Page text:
Late Night Snacks: NC A&T, Saint Mary’s get wins in First Four Tuesday

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Game of the Day: Robert Morris 59, Kentucky 57

This is finally the painful end of the 2012-13 season for Kentucky. Robert Morris perfectly executed an inbound play with nine seconds remaining an drew a foul, hit its free throws, and sealed the upset win over the No. 1-seeded Wildcats. Coach John Calipari never got this 2012-13 group to gel like his other one-and-done-centric teams at Kentucky, but the incoming 2013 recruiting class for UK could ease the pain pretty quickly.

Important Outcomes

1. North Carolina A&T 73, Liberty 72

North Carolina A&T came into the game ranked 317th in Division I in shooting percentage at 39.9 percent from the floor. And in the spirit of this season of unlikely outcomes, what happened? The Bulldogs shot 52 percent Tuesday night and eeked out a one-point win. But the reason for the close game was A&T’s inability to hit free throws, including two key one-and-ones down the stretch.

2. Saint Mary’s 67, Middle Tennessee 54

The West Coast Conference hasn’t gotten as much credit as it likely has deserved this season and Saint Mary’s showed what it can do Tuesday night. Matthew Dellavedova broke out of his NCAA tournament struggles with a huge 22 points. He was the orchestrator of the entire Gaels’ offense and SMC moves on to play Memphis.

3. St. John’s 63, St. Joe’s 61

In the battle to find out who is the true “SJU,” Sir’Dominic Pointer hit a fallaway jumper from the baseline to send the Red Storm on to the second round of the NIT. St. Joe’s underperformed all season after being chosen to win the Atlantic 10 in the preseason. The Hawks struggled with injuries at different points in the season, but have ended up being one of the more underachieving teams in the country.

Starred

1. Matthew Dellavedova, Saint Mary’s (22 points, 5-of-7 3pt FG, 6 rebounds, 4 assists)

Dellavedova showed Tuesday how versatile he is from the guard position, finding his shooting stroke again to go 5-of-7 from three-point range. He is one of the best in the country at controlling pace, which is what he will need to do in the next round against Memphis.

2. Bruce Beckford, North Carolina A&T (16 points, 9 rebounds)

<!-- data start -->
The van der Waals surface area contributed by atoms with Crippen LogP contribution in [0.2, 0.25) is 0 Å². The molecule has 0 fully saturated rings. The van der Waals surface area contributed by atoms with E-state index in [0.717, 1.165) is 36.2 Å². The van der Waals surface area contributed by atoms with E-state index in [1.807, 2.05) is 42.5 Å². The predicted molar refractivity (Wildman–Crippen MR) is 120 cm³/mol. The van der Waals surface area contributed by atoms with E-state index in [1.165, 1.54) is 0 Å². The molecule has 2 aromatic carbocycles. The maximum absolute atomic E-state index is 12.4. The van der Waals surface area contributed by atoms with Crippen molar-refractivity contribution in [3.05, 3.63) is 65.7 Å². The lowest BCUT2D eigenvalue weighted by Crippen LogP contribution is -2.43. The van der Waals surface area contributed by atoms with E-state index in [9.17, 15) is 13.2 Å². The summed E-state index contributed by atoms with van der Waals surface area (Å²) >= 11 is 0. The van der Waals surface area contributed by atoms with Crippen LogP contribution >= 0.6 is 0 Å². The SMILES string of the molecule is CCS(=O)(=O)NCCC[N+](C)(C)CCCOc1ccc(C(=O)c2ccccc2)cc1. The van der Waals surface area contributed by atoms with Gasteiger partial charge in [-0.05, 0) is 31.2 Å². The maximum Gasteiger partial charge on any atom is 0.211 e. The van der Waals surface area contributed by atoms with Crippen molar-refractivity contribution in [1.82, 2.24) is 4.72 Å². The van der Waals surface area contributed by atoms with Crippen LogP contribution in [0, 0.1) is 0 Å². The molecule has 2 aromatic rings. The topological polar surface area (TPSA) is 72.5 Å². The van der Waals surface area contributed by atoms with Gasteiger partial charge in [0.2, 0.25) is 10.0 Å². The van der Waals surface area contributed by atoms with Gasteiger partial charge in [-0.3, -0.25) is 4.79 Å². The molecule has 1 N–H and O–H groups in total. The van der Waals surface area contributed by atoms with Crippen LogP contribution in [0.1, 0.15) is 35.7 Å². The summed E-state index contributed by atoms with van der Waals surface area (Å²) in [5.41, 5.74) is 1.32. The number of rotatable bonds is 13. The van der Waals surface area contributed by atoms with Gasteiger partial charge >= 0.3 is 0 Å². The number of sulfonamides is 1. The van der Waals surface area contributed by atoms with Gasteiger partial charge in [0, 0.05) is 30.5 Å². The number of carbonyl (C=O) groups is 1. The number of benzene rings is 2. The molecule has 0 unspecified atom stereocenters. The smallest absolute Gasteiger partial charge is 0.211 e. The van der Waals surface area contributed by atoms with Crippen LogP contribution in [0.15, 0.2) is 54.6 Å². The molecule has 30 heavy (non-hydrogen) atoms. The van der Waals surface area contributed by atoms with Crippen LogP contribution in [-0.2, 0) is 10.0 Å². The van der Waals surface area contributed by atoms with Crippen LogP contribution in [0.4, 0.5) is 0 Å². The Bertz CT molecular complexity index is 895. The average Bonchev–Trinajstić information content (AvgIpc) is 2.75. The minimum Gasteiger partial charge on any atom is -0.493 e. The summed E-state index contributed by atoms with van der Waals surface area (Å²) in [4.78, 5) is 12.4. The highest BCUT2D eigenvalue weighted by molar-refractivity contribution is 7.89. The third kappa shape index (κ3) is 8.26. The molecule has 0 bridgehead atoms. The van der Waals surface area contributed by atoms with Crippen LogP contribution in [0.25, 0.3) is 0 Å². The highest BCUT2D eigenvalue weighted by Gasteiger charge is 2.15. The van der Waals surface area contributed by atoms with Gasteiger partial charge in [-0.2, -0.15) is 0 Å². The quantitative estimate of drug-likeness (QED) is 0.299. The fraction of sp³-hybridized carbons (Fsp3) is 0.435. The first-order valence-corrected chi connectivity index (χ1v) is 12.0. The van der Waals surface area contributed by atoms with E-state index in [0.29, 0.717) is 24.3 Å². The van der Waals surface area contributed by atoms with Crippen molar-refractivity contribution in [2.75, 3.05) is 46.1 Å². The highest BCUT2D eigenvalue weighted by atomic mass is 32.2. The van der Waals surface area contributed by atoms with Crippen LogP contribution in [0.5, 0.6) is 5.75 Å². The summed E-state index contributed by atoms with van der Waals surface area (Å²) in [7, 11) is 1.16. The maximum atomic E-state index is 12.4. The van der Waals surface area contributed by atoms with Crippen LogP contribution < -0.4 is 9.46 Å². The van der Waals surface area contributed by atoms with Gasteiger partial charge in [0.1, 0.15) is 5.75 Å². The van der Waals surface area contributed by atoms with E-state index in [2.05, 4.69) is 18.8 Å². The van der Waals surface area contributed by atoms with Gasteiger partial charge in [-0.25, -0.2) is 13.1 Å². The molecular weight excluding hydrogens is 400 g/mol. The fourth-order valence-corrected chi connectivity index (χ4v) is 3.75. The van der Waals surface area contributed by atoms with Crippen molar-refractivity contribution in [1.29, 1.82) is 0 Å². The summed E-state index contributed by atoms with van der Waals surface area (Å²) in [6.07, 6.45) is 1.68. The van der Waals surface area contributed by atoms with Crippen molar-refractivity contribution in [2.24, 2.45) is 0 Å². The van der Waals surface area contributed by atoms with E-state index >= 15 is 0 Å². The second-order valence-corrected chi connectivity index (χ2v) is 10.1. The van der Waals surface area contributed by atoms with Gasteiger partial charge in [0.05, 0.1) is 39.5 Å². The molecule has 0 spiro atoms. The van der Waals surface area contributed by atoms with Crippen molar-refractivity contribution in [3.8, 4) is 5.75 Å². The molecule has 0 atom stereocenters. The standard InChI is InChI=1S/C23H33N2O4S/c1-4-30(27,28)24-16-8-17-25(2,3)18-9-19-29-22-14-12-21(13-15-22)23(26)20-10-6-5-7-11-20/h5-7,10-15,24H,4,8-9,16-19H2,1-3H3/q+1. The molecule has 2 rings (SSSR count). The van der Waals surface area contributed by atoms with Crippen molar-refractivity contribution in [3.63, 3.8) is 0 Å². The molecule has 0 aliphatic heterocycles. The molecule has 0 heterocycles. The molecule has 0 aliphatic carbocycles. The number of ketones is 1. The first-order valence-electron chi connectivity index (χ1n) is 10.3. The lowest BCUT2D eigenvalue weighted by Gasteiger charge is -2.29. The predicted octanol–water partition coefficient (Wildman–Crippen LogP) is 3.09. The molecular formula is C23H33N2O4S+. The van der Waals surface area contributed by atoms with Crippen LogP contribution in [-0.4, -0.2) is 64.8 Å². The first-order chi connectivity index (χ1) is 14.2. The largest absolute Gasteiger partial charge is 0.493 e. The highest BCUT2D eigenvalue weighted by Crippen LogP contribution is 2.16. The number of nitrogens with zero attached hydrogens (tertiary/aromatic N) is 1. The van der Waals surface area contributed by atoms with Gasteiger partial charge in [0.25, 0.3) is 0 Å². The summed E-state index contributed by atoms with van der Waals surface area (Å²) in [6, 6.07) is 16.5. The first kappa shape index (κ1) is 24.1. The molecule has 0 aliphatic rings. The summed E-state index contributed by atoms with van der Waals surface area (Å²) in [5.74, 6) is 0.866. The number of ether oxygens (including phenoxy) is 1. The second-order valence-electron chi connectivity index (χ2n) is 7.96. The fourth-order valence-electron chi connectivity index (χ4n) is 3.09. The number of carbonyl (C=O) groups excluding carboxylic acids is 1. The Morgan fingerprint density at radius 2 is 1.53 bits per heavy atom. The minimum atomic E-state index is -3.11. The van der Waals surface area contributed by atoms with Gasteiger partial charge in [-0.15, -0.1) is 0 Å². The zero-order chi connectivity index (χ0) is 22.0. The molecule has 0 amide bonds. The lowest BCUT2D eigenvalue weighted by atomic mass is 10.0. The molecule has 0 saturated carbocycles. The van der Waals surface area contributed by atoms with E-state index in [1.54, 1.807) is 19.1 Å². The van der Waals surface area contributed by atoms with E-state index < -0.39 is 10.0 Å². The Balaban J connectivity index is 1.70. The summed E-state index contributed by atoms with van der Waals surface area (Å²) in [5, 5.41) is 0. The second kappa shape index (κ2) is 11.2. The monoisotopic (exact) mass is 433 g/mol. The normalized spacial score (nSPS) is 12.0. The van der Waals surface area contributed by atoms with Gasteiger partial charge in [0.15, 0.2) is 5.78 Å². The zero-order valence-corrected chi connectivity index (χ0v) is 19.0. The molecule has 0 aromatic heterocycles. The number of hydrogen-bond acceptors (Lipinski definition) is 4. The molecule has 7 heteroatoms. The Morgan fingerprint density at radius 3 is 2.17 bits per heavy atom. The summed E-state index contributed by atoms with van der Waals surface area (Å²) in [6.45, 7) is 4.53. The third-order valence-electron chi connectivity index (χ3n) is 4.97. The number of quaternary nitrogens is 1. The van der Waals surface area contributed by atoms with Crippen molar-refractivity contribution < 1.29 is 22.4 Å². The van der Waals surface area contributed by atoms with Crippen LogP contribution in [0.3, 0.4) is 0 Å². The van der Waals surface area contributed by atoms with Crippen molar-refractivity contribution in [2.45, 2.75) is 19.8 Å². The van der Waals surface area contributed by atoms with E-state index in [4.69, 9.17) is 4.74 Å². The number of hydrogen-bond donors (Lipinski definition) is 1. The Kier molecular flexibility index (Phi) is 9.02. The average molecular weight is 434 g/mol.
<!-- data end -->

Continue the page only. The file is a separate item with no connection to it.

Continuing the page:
Beckford led an uncharacteristically efficient and accurate NC A&T offense Tuesday with his near double-double. Jeremy Underwood added 19 points.

3. Tyler Haws, BYU (37 points, 6 rebounds)

Haws led BYU to a win over Washington in the NIT win this offensive outburst. This is three straight games for him with at least 20 points, following a 24-point performance against Loyola Marymount and 20 more against San Diego.

Struggled

1. Alex Poythress, Kentucky (6 points, 3-of-7 FG)

His stat line isn’t necessarily indicative of major struggles Tuesday, but one major play hurt him in the loss to Robert Morris. On an important inbounds play with nine seconds left, Poythress was caught out of position and allowed the Pioneers to get to the basket, eventually leading to a Willie Cauley-Stein foul and game-winning free throws from RMU.

2. C.J. Aiken, St. Joe’s (2 points, 0-of-6 FG)

Aiken was out of sync on the offensive end and only had 20 percent of his typical per-game scoring output on Tuesday in a loss to St. John’s. To his credit, he affected the game in other ways with two blocks and eight rebounds, but the Hawks could have used him during the two-point loss.

3. Kenneth Smith, Louisiana Tech (4 points, 2-of-8 FG, 6 TOs)

Louisiana Tech was still able to get a win Tuesday over Florida State, but Smith could not find his groove. The typically efficient Smith had six turnovers.

Daniel Martin is a writer and editor at JohnnyJungle.com, covering St. John’s. You can find him on Twitter:@DanielJMartin_

Arizona freshman Lauri Markkanen to declare for NBA Draft

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Arizona freshman Lauri Markkanen will announce today that he is declaring for the NBA Draft and signing with an agent, according to multiple reports.

The program is holding a press conference for Thursday at 1 p.m. ET.

Markkanen is a 7-footer from Finland that averaged 15.6 points this season while shooting 42 percent from beyond the arc. He’s projected as a top ten pick, and his size and versatility should make him a valuable piece given the way that the NBA is trending.

There is very little surprise with this decision. The expectation always was that Markkanen would be gone after one season.

The news was first reported by Scout.com.

Anthony Grant to replace Archie Miller at Dayton

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Dayton has hired Anthony Grant to replace Archie Miller as head coach, the program announced on Thursday.

“Anthony Grant is a proven winner with the highest integrity,” Athletic Director Neil Sullivan said. “He has successful experience in coaching, recruiting and playing basketball at an elite level. I welcome Anthony to our staff and look forward to partnering with him as we continue to aggressively pursue graduating student-athletes, winning conference championships and advancing in the NCAA tournament. He is absolutely the right coach.”

Grant is a Dayton alum. He spent 12 years as Billy Donovan’s assistant coach before finally landing a head coaching gig at VCU. After three seasons with the Rams, he took over at Alabama, where he was fired in 2015.

Grant has spent the last two years with Donovan as an assistant with the Oklahoma City Thunder.

“I am honored and humbled to be the head coach at the University of Dayton,” Grant said. “It’s a great responsibility to take over at an institution that is so well-respected. Anyone you talk to in college basketball would say our program is a successful one, but the potential is here for so much more.”

North Carolina ‘repeals’ HB2 to satisfy NCAA, anti-LGBTQ discrimination remains legal

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Late on Wednesday night, literally hours before an NCAA-imposed deadline that would have prevented the state of North Carolina from hosting any and all NCAA tournament events until at least 2022, the lawmakers in the state announced that they have reached an agreement to repeal House Bill 2, a discriminatory law that is commonly known as the bathroom bill.